Local Dirt

Local Dirt, Seasonal Recipes for Eating Close to Home
by Andrea Bemus, Harper Collins 2020

Here’s how it started with this book. At first I thought, sure, eating local is easy if you live and work on a farm, But as I flipped through the seasonal recipes I remembered those few leaves of kale and the two purple potatoes left over from my latest CSA delivery. More kale–it can be dispiriting.

So I followed Andrea Bemis’s advice to “localize it” and swapped the parsnips for potatoes in her recipe for Cozy Lentil Stew with Kale and Parsnips. The warm spices–cumin, pepper, and smoked paprika–were just the thing for the first nippy night of the changing season.

I’m ready to “localize” Pumpkin Honey Bread, swapping, as Bemis suggests pumpkin for acorn squash and honey for maple syrup. This approach makes cooking and eating with local ingredients realistic and creative.

Bemis, who farms in north central Oregon and suggests asking three questions about your food–is it good for you, good for the planet, and good for your community. An occasional bag of cheetos isn’t the end of the world, but getting more local food into your diet can improve your health, lower pollution created by producing and shipping industrial-scale food, and can provide local jobs and maintain local communities. Kale–even a lot of it–is a good thing!

She’s been through a thoughtful food process, moving away from meat and dairy, and then returning to them, when they are farmed locally and responsibly. Instead of thinking of eating locally in terms of challenges and limitations, Bemis finds herself and her table rooted in the community and the seasons. 

Amid stories of outings with day-boat albacore fisherman, a ranch lunch with cattle farmers who can’t afford to eat their own grass-fed beef, raising their own pigs, and searching out raw milk, Bemis offers seasonal recipes, which, she reassures readers, are “very forgiving and were created with the idea that you can make them your own with what you’ve got.”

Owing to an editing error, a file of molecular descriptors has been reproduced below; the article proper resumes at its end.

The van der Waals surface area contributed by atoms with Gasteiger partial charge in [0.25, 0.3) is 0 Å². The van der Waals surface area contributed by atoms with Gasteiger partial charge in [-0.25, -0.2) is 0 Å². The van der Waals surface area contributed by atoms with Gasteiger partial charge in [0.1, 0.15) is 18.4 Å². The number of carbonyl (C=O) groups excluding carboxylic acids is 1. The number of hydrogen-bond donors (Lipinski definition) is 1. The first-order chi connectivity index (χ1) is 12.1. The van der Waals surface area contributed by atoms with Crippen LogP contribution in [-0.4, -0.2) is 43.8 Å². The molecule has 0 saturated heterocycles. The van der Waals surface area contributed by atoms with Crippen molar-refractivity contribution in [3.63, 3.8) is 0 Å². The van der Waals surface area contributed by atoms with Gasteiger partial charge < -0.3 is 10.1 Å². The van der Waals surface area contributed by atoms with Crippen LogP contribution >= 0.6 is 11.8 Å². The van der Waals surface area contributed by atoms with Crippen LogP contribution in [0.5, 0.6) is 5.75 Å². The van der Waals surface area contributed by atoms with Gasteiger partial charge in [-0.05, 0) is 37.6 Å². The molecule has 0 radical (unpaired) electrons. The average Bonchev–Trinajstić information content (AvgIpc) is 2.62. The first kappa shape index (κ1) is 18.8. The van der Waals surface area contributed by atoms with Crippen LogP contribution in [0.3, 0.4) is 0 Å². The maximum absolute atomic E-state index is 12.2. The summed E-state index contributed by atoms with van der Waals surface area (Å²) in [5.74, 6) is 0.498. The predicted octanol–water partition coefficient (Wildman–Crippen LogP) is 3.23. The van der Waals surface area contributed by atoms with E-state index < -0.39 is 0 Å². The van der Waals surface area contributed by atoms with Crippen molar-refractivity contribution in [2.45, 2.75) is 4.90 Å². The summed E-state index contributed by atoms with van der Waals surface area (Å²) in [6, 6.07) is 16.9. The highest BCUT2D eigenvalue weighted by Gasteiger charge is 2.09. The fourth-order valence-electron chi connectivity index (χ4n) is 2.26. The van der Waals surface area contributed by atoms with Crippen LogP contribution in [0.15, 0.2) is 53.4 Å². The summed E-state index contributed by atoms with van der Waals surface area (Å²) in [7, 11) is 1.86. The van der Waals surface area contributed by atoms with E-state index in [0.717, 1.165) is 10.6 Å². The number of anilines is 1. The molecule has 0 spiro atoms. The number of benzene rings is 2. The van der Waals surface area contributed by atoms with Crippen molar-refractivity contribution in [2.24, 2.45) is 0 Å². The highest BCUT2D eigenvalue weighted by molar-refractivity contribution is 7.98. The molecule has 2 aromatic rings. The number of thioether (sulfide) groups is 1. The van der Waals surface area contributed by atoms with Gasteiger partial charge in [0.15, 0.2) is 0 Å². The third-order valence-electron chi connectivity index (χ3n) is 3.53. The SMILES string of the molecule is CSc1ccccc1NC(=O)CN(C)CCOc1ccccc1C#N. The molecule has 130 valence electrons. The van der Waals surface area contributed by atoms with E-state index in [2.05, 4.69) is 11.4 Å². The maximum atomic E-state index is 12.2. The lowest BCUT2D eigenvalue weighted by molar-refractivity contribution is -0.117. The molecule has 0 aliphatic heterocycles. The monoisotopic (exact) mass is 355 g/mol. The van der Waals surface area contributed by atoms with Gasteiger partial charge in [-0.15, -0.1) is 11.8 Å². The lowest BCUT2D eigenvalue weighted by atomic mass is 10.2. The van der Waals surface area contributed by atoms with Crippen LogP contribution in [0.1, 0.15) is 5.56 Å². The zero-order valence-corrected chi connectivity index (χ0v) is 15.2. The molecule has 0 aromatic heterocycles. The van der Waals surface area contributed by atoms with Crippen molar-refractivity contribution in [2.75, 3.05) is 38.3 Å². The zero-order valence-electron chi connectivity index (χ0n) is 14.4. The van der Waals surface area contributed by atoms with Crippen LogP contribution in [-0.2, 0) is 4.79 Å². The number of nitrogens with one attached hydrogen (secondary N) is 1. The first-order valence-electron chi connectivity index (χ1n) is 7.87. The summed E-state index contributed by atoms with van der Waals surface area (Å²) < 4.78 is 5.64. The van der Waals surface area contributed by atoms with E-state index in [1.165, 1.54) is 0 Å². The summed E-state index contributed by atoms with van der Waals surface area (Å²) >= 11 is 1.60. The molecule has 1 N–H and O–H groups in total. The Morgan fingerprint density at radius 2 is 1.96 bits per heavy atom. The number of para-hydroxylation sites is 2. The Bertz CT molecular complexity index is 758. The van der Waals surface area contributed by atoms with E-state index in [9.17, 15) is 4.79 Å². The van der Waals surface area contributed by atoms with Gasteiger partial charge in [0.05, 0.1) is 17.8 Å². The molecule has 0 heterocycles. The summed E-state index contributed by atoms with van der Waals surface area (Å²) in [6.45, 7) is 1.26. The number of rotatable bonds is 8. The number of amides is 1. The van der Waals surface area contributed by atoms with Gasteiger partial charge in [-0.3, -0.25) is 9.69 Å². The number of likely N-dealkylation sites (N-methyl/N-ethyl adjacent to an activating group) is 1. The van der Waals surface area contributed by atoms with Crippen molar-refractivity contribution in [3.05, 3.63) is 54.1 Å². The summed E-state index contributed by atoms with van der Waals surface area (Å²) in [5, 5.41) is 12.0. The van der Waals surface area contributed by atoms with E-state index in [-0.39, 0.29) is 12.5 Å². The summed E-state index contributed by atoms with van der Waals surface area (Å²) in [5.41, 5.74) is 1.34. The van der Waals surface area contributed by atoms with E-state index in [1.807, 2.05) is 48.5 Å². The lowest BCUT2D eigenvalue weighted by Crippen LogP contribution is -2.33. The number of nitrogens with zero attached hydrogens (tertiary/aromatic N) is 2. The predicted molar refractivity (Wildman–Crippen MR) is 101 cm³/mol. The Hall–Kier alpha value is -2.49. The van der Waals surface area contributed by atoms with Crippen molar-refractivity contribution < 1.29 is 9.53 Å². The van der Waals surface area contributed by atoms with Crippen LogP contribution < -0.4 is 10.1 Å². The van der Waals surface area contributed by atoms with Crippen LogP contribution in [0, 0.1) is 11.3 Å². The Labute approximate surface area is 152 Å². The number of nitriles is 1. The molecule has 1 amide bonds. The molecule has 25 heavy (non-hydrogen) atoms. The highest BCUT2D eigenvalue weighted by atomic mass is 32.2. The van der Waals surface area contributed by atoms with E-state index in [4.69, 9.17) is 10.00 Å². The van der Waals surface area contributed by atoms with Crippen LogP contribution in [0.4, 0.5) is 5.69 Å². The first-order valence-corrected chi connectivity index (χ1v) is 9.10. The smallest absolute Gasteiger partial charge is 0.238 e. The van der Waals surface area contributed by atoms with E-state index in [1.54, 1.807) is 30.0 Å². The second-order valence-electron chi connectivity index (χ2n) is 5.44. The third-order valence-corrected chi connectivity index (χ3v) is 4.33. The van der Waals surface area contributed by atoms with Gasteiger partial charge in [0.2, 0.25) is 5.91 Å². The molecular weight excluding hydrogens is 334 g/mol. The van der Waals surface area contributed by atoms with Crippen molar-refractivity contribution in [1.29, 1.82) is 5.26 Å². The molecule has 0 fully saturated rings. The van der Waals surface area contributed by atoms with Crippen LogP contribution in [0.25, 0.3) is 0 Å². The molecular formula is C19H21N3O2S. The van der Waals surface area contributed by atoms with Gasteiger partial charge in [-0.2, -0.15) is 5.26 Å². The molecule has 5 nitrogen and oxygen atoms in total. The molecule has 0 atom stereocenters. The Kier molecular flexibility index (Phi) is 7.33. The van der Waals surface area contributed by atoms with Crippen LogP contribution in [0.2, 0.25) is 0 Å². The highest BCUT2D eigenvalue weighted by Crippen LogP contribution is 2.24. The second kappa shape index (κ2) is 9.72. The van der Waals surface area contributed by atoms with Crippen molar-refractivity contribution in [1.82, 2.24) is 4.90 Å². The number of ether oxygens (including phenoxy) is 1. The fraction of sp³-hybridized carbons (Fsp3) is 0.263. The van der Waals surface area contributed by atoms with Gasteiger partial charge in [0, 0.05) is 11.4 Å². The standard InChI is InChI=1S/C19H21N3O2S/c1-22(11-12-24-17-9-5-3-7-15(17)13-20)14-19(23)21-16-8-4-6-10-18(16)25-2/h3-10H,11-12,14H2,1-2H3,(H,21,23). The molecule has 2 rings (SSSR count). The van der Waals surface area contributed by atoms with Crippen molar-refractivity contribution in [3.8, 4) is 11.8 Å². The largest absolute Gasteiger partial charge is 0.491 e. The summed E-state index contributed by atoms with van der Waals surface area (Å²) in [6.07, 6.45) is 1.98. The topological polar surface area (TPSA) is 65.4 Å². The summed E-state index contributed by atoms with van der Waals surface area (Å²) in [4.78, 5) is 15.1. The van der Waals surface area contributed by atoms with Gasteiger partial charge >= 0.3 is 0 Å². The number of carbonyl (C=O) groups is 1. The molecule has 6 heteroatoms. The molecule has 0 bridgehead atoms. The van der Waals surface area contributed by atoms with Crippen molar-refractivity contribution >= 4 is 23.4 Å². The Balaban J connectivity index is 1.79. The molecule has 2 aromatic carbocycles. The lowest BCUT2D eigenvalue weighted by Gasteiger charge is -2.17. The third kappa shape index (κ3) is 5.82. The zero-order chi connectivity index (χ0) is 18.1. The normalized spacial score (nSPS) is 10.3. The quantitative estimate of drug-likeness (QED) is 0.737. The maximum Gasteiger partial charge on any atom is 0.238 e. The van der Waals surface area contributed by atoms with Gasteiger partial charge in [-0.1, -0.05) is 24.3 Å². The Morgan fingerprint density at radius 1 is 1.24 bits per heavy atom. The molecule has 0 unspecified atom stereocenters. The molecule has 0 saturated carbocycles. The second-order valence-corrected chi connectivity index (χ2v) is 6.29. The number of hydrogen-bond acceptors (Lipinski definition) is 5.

She advises sharing bulk purchases with friends or storing stocked up basics in the freezer. Ask questions when you can’t find an ingredient–the farmer might know. Keep it simple and plan ahead. When it’s berry season, enjoy them, freeze them, preserve them. 

After a chapter of basics like stocks, broths, and herbs, Bemis starts the year of recipes in the fall, with pot pies, slaw, soups, and stews–a mushroom hunter’s stew, honey and cider baked beans, and a Sausage and Sage Frittata. Winter warrants biscuits and gravy, a luxurious, waste-not chicken liver pate, and comforting Baked Apple Oatmeal. 

Spring must begin with eggs, here another frittata, green with herbs. Salads and strawberries make an appearance as do lamb kabobs on the grill. It always seems easier to get up earlier in the summer, especially for Huckleberry Cornmeal Pancakes or even a slice of savory Tomato Pie.

And kale gets it due–in that savory stew, in pesto, green eggs and ham, and stirred into a Pumpkin Pot Pie. Who could complain? 

About Appetite for Books

read, cook, eat, repeat
This entry was posted in farming, full menu, politics, recipe, regional, seasonal, what's for dinner and tagged , , . Bookmark the permalink.

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